The NFL and Domestic Violence

The Kansas City Chiefs hold a moment of silence for domestic violence victims on December 2, 2012 following teammate Jovan Belcher's murder-suicide.

The Kansas City Chiefs hold a moment of silence for domestic violence victims on December 2, 2012 following teammate Jovan Belcher’s murder-suicide.

21 NFL teams carried at least one player with domestic violence or assault charges on their rosters during the 2012 season. Chelsea Cristene offers suggestions for what to do to change that.

Pittsburgh is a town that loves its sports. This is apparent on every flashing marquee, on the side of every bus, and in every restaurant—chain and independent alike. One night last spring, I caught sight of this love in the lobby of Patron, a Mexican restaurant in Pittsburgh’s North Hills suburbs, and lost myself in the autographed pictures hanging floor to ceiling of all the Steelers who have eaten there.

But I was also introduced to another kind of history. “This place was all over the news a few years ago,” my cousin told me as we slid into our booth. “Remember Cedrick Wilson? Receiver for the Steelers? He came in here and hit his ex-girlfriend in the face.”

A different story than the one told by those smiling photographs, for sure. Shortly after the assault, owner Dan Rooney issued the following statement: “The Steelers do not condone violence of any kind, especially against women,” and Wilson was cut from the team. Likewise, Steelers running back Chris Rainey was cut hours after chasing down his girlfriend and slapping her during an altercation in January 2013.

Other teams have demonstrated similar no tolerance policies—the Dolphins had no problem terminating Chad Johnson following domestic battery charges in 2012, and the Bengals’ release of Ahmad Brooks after he punched a woman in 2008 was highly speculated to be fueled by the team’s efforts “to rehabilitate their image.”

But consistency is key, and not all athletes and teams have been playing by the same set of rules. Ahmad Brooks was picked up by the 49ers shortly after his release by the Bengals—only to go on and assault a teammate this past July. Following a domestic abuse charge in 2011, Green Bay linebacker Erik Walden received little more than a slap on the wrist—a mere one-game suspension.

Linebacker James Harrison continued to play for the Steelers after agreeing to enter counseling following assault charges in 2008, sparking an underdog-overcoming-adversity spin that journalists like Harold Abend have given the story. Abend portrays Harrison as a sympathetic figure despite his long history of violent outbursts—“The bumps and bruises he has sustained on the gridiron…pale in comparison to what he has endured off the field”—as though James Harrison is a victim of unfortunate circumstance and not a habitual instigator responsible for his own conduct.


What do all of these violent incidents add up to? Two things.

1) Public outrage does not seem to amass until NFL violence escalates. We were shocked and horrified by the accusations surrounding Ray Lewis and, more recently, Aaron Hernandez. We were more than happy to weigh in on the Ben Rothlisberger rape allegations. And of course, there was the Jovan Belcher murder-suicide. Murder and suicide are horrific, but do not negate the terror living women (and men) experience at the hands of abusers.

One in four women will experience domestic violence in her lifetime. Normalizing and downplaying these incidents (It’s the couple’s private business; we don’t know the whole story) must end. Period.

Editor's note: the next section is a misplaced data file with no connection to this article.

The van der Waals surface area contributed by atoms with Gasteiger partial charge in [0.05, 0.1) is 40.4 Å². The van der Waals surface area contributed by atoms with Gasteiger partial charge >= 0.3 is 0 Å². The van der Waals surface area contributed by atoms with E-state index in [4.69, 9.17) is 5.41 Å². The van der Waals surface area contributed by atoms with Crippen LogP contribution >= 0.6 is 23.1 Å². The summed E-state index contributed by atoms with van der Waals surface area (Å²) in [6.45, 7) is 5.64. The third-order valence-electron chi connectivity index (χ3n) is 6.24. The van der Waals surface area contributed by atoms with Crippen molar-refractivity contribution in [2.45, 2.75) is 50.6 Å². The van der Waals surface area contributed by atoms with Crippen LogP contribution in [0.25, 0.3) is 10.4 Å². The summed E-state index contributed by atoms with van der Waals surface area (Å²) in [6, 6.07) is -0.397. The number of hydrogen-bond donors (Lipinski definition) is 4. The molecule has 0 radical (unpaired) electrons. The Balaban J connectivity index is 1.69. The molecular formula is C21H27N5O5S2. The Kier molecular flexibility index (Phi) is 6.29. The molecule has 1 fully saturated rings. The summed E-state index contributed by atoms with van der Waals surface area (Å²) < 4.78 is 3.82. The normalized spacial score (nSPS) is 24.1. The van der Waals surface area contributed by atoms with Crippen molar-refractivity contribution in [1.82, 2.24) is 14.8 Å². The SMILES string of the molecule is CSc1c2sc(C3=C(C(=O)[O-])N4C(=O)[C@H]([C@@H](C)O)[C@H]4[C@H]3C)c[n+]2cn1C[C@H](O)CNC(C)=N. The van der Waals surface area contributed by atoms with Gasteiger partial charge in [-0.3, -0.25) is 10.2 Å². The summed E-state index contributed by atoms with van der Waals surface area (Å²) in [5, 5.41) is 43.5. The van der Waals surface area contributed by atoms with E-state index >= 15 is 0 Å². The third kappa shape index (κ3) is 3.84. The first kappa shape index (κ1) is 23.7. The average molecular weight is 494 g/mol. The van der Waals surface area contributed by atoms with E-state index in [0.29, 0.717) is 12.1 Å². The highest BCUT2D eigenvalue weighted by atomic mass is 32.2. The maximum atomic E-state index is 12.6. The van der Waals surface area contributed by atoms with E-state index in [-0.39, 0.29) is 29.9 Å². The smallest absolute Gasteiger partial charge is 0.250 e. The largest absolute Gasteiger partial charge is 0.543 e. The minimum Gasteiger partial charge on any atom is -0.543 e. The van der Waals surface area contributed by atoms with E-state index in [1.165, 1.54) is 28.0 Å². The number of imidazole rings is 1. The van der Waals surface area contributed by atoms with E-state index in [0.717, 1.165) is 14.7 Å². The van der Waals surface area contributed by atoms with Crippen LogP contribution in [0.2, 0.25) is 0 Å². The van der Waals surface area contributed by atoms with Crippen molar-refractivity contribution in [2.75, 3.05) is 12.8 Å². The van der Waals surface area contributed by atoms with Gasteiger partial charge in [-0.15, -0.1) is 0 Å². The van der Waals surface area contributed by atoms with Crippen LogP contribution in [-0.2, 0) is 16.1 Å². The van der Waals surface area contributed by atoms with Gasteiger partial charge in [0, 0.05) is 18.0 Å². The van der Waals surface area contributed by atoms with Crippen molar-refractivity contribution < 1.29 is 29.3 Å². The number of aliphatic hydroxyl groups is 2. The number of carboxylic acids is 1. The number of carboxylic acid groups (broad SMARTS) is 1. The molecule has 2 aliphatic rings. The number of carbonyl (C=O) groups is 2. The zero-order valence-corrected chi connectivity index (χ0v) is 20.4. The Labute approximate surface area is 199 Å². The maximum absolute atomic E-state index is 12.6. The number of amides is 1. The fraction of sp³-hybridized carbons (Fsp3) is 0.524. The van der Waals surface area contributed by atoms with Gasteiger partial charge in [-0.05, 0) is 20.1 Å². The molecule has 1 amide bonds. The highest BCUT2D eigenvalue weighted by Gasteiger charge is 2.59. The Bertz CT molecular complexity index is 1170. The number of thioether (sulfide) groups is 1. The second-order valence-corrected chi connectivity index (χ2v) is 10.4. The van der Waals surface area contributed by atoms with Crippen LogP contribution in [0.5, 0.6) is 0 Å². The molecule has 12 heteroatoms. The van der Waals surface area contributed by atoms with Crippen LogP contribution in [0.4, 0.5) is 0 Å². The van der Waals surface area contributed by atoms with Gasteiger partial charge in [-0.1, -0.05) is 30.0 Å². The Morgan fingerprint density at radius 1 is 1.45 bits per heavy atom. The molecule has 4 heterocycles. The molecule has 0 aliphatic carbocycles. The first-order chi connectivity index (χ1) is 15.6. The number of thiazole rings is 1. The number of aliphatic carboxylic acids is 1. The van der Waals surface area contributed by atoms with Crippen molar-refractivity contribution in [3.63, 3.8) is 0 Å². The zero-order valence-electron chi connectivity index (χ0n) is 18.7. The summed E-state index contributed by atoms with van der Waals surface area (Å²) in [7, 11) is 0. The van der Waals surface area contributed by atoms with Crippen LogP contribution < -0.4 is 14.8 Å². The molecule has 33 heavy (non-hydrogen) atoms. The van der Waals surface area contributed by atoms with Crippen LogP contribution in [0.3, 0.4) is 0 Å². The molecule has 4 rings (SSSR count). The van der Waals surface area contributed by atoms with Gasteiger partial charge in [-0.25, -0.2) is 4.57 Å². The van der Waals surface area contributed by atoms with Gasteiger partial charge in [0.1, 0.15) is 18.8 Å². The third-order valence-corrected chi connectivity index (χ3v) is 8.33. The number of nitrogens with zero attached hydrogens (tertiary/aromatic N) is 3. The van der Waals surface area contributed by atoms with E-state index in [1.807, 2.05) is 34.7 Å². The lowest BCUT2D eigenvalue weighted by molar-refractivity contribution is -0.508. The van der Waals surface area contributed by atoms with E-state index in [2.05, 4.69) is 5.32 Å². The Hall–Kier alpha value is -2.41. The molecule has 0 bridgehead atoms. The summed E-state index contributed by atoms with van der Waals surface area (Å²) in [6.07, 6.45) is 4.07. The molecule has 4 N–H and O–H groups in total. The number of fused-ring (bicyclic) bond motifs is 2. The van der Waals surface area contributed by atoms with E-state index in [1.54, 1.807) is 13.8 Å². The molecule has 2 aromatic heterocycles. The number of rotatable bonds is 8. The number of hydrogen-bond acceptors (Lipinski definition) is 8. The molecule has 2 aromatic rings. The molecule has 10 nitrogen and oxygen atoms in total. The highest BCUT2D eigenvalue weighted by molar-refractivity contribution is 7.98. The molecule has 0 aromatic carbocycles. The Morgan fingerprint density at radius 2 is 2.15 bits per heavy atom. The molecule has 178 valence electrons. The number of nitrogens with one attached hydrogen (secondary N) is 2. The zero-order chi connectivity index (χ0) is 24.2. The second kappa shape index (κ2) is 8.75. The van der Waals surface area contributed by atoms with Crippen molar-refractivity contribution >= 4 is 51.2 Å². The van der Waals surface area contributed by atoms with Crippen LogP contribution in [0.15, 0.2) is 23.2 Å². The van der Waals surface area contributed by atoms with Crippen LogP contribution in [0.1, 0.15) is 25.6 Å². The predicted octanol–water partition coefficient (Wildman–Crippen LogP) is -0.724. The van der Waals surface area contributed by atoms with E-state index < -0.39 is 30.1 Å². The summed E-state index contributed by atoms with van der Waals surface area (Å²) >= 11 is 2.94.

2) The NFL has garnered a reputation for being THE professional sports organization with THE domestic violence problem. Sure, domestic violence appears in other sports (NBA star Jason Kidd’s assault charges; wrestler Chris Benoit’s double murder and suicide), but given that 21 of 32 NFL teams carried at least one player with domestic violence or assault charges on their rosters during the 2012 season, the NFL is in a unique position, to, as Churchill once advised, “see the opportunity in every difficulty.”


Individual players are already seizing the opportunity to speak out. Cornerback Brandon Carr joined former Cowboys Emmitt Smith and Roger Staubach at a “Men Against Abuse” rally in Dallas last March. Ravens linebacker Chris Canty told USA TODAY Sports that “we’ve got to stop being silent about this,” after speaking at an April domestic violence awareness seminar in Baltimore. Canty’s teammate, defensive back Chris Johnson, is using his professional platform to share a very personal story: his sister, Jennifer, was shot and killed by her estranged boyfriend in December 2011. After taking in his sister’s two daughters to raise them as his own, Johnson now travels to various women’s shelters to promote awareness. And check out Giants quarterback Eli Manning’s participation alongside other professional athletes in the White House’s “1 is 2 Many” PSA, in case you missed it last summer.


As wonderful and necessary as this activism is, we need more of an impact from the NFL as a whole. I propose the following:

1) Tighten up the policy. The NFL must revise their current Personal Conduct Policy so that it is clear and consistent regarding domestic violence and assault matters. All teams in the league should be required to uphold this policy regardless of which current or potential players wind up in the hot seat—no high school athletic favoritism here. has already put the wheels in motion to petition Roger Goodell.

2) Start an official campaign. The NFL currently has no official campaign (Play 60) or initiative (breast cancer; going green) specifically targeting domestic violence. A league-wide campaign would unite the good work that many players are doing individually and inspire more activism in American communities. October is upon us, which means pink on hats and uniforms all over the field in support of breast cancer awareness. Wouldn’t it be great to see some purple for domestic violence awareness, too?